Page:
In this module, we use a very simple dead reckoning model which as a simple first order model that models a moving node's velocity (speed and direction). Complex models and use of path planning applications are possible, but not investigated here. We assume that each node in the network is aware of its location. Most commonly the node will be able to learn its location using an on-board GPS (Global Positioning System) receiver. Other methods such as radio-location , beacons from an available fixed infrastructure , or GPS-less positioning systems such as  are also possible. The accuracy of the location information will affect performance, though we will not discuss it here. In the dead reckoning model we have used, each node constructs a movement model for itself by periodically sampling its location estimates. It then computes its velocity components v x and v y along the X and Y axes from two successive location samples ( x 1 ,y 1 ) and ( x 2 ,y 2 ) taken at times t 1 and t 2 .
y 2 -y 1
V x =
t 2 -t 1
x 2 -x 1
V y =
t 2 -t 1
After the first calculation of its velocity components, the node floods the network with this information using a DRM update packet. This packet contains the node's id, its location coordinates and the calculated velocity components. The location and movement models together form the dead-reckoning model. Each node maintains a DRM table. Whenever it receives a DRM update from another node it adds or updates an entry for that node's model in its DRM table.
The model entry for each node in the table has a timestamp denoting when it was last updated. Thus, each node now has a location and movement model for every other node in the network. It uses this to estimate the location (x est ,y est ) ) of the nodes at the current time as per the following formula:
x est = x mod + (v xmod *( t cur – t mod ))
y est = y mod + (v ymod *( t cur – t mod )),
where, ( x mod , y mod) are the (x,y) coordinates and ( v xmod , v ymod) are the velocity components of the node in the model table, t mod = time at which model was updated and t cur = current time.
Note that we have a tacit assumption here that t mod actually reflects the time when the model is computed at the originating node. It is possible to include this computation timestamp in the DRM update, and use this time as t mod instead of the update time. In that case, however, t mod and t cur would be timestamps taken on different nodes. So, for this scheme to work, the nodes must have access to synchronized clocks on all nodes. Synchronized clocks are not unrealistic as they can be obtained from GPS fixes. But even if such synchronization is not available, we expect that error introduced would be negligible unless the mobile nodes move at an unrealistic fast speed. The reasoning for this is as follows.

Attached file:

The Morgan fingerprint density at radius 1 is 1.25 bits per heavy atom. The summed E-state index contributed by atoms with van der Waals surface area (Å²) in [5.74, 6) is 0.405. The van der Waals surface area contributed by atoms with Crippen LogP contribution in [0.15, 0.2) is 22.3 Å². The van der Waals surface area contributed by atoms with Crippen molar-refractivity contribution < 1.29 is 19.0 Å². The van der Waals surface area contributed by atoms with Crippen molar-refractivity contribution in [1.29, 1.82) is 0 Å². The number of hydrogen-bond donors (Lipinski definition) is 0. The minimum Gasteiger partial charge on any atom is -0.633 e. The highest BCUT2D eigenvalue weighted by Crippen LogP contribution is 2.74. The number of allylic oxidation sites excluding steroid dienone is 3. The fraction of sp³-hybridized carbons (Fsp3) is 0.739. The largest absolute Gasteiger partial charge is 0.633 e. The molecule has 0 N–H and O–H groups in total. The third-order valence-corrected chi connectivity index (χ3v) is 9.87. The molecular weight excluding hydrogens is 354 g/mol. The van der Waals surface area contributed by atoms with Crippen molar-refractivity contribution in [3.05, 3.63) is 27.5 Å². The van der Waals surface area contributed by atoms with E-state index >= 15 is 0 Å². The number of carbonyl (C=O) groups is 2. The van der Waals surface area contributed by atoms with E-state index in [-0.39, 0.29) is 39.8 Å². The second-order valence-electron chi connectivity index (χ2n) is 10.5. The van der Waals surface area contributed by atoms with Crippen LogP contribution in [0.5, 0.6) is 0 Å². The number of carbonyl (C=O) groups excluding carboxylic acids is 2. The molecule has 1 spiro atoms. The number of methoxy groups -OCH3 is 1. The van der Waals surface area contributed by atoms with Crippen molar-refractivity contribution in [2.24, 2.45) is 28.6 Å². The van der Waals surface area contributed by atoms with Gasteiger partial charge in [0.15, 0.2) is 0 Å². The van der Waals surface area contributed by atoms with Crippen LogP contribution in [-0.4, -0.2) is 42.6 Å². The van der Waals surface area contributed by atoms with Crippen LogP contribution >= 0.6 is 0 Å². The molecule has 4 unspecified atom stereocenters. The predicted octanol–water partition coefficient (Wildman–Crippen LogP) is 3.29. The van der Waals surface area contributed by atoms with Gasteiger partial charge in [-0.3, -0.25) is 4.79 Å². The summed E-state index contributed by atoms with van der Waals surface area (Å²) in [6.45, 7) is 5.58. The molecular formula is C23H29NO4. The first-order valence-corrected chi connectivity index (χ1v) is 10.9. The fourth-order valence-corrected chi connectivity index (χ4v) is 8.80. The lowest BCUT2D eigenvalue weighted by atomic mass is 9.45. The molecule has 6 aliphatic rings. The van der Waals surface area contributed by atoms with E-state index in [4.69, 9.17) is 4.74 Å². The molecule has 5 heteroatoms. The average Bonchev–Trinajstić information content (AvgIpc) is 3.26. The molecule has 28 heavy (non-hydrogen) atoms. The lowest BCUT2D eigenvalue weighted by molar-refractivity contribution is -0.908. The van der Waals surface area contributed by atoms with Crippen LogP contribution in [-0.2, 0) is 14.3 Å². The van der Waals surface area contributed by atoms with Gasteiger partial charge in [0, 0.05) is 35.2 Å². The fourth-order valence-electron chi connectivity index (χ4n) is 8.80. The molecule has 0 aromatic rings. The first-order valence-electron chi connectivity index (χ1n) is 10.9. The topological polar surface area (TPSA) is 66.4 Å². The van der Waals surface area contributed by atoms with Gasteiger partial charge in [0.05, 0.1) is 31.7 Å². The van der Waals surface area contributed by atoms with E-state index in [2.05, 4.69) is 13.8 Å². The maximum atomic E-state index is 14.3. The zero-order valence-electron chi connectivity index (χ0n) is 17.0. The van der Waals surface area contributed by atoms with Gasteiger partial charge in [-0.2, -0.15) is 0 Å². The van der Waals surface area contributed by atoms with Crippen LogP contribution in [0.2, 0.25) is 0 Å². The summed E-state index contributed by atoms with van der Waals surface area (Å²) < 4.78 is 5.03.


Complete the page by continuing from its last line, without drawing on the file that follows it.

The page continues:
(i) Assuming that t mod is the computation time, “loosely” synchronized clocks will work fine so long as the time-scale of the clock error is much smaller than the time-scale of a node's movement to significant distances. A significant distance here is a distance larger than the radio range.(ii) If no clock synchronization is available at all, t mod should reflect the time when the DRM update is recorded. In this case, the speed at which update messages propagate in the network must be much faster than the speed of the mobile nodes.
After the initial distribution of its dead-reckoning model, each node continues to periodically sample its location ( x cur ,y cur ) and also computes its predicted location as per the above model it advertised. It calculates the deviation of its current location from its predicted location by simply computing the Euclidean distance.
If this distance d exceeds a predetermined threshold (called the dead reckoning threshold ) the node recalculates the DRM and disseminates it again in the network. Otherwise, no further dissemination takes place. The threshold essentially determines the allowable error in the location estimates. Too small a threshold results in too many updates adding to the load in the network. Too large a threshold results in inaccurate and stale location information persisting the network for a long time. It is expected that the application (e.g.,routing) that utilizes the location information is able to choose an appropriate threshold based on the desired level of accuracy.